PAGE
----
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Supreme Court Upholds Oregon Suicide Law

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  • Greg Cannon
    http://www.washingtonpost.com/wp-dyn/content/article/2006/01/17/AR2006011700435.html?referrer=email Supreme Court Upholds Oregon Suicide Law By GINA HOLLAND
    Message 1 of 1 , Jan 17, 2006
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      http://www.washingtonpost.com/wp-dyn/content/article/2006/01/17/AR2006011700435.html?referrer=email

      Supreme Court Upholds Oregon Suicide Law

      By GINA HOLLAND
      The Associated Press
      Tuesday, January 17, 2006; 12:04 PM

      WASHINGTON -- The Supreme Court upheld Oregon's
      one-of-a-kind physician-assisted suicide law Tuesday,
      rejecting a Bush administration attempt to punish
      doctors who help terminally ill patients die.

      Justices, on a 6-3 vote, said that a federal drug law
      does not override the 1997 Oregon law used to end the
      lives of more than 200 seriously ill people. New Chief
      Justice John Roberts backed the Bush administration,
      dissenting for the first time.

      The administration improperly tried to use a drug law
      to punish Oregon doctors who prescribe lethal doses of
      prescription medicines, the court majority said.

      "Congress did not have this far-reaching intent to
      alter the federal-state balance," Justice Anthony M.
      Kennedy wrote for himself, retiring Justice Sandra Day
      O'Connor and Justices John Paul Stevens, David Souter,
      Ruth Bader Ginsburg, and Stephen Breyer.

      Kennedy is expected to become a more influential swing
      voter after O'Connor's departure. He is a moderate
      conservative who sometimes joins the liberal wing of
      the court in cases involving such things as gay rights
      and capital punishment.

      The ruling was a reprimand to former Attorney General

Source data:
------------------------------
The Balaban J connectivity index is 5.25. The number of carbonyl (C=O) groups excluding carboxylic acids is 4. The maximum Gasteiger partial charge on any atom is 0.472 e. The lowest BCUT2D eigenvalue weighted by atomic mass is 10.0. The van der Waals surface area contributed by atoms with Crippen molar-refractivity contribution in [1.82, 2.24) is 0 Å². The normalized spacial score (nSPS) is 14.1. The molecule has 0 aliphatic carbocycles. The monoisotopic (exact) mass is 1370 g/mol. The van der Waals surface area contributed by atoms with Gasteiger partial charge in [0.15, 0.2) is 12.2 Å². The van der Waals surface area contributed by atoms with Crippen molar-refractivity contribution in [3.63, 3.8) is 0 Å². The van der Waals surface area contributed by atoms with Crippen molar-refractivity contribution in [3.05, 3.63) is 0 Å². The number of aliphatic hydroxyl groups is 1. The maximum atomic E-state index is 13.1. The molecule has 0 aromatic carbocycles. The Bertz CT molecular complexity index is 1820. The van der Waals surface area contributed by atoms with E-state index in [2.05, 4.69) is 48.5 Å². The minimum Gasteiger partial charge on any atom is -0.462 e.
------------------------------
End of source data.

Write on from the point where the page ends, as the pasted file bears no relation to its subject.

John Ashcroft, who in 2001 said that doctor-assisted
      suicide is not a "legitimate medical purpose" and that
      Oregon physicians would be punished for helping people
      die under the law.

      Kennedy said the "authority claimed by the attorney
      general is both beyond his expertise and incongruous
      with the statutory purposes and design."

      Justice Antonin Scalia, writing for himself, Roberts
      and Justice Clarence Thomas, said that federal
      officials have the power to regulate the doling out of
      medicine.

      "If the term `legitimate medical purpose' has any
      meaning, it surely excludes the prescription of drugs
      to produce death," he wrote.

      Scalia said the court's ruling "is perhaps driven by a
      feeling that the subject of assisted suicide is none
      of the federal government's business. It is easy to
      sympathize with that position."

      Oregon's law covers only extremely sick people _ those
      with incurable diseases, whom at least two doctors
      agree have six months or less to live and are of sound
      mind.

      The ruling backed a decision by the 9th U.S. Circuit
      Court of Appeals, which said Ashcroft's "unilateral
      attempt to regulate general medical practices
      historically entrusted to state lawmakers interferes
      with the democratic debate about physician-assisted
      suicide."

      Ashcroft had brought the case to the Supreme Court on
      the day his resignation was announced by the White
      House in 2004. The Justice Department has continued
      the case, under the leadership of his successor,
      Attorney General Alberto Gonzales.

      The court's ruling was not a final say on federal
      authority to override state doctor-assisted suicide
      laws _ only a declaration that the current federal
      scheme did not permit that. However, it could still
      have ramifications outside of Oregon.

      "This is a disappointing decision that is likely to
      result in a troubling movement by states to pass their
      own assisted suicide laws," said Jay Sekulow, chief
      counsel of the American Center for Law and Justice,
      which backed the administration.

      Sen. Ron Wyden, D-Ore., and a supporter of the law,
      said the ruling "has stopped, for now, the
      administration's attempts to wrest control of
      decisions rightfully left to the states and
      individuals."

      Thomas wrote his own dissent as well, to complain that
      the court's reasoning was puzzling. Roberts did not
      write separately.

      Justices have dealt with end-of-life cases before. In
      1990, the Supreme Court ruled that terminally ill
      people may refuse treatment that would otherwise keep
      them alive. Then, justices in 1997 unanimously ruled
      that people have no constitutional right to die,
      upholding state bans on physician-assisted suicide.
      That opinion, by then-Chief Justice William H.
      Rehnquist, said individual states could decide to
      allow the practice.

      Roberts strongly hinted in October when the case was
      argued that he would back the administration. O'Connor
      had seemed ready to support Oregon's law, but her vote
      would not have counted if the ruling was handed down
      after she left the court.

      The case is Gonzales v. Oregon, 04-623.

      ___

      On the Net:

      Supreme Court: http://www.supremecourtus.gov/
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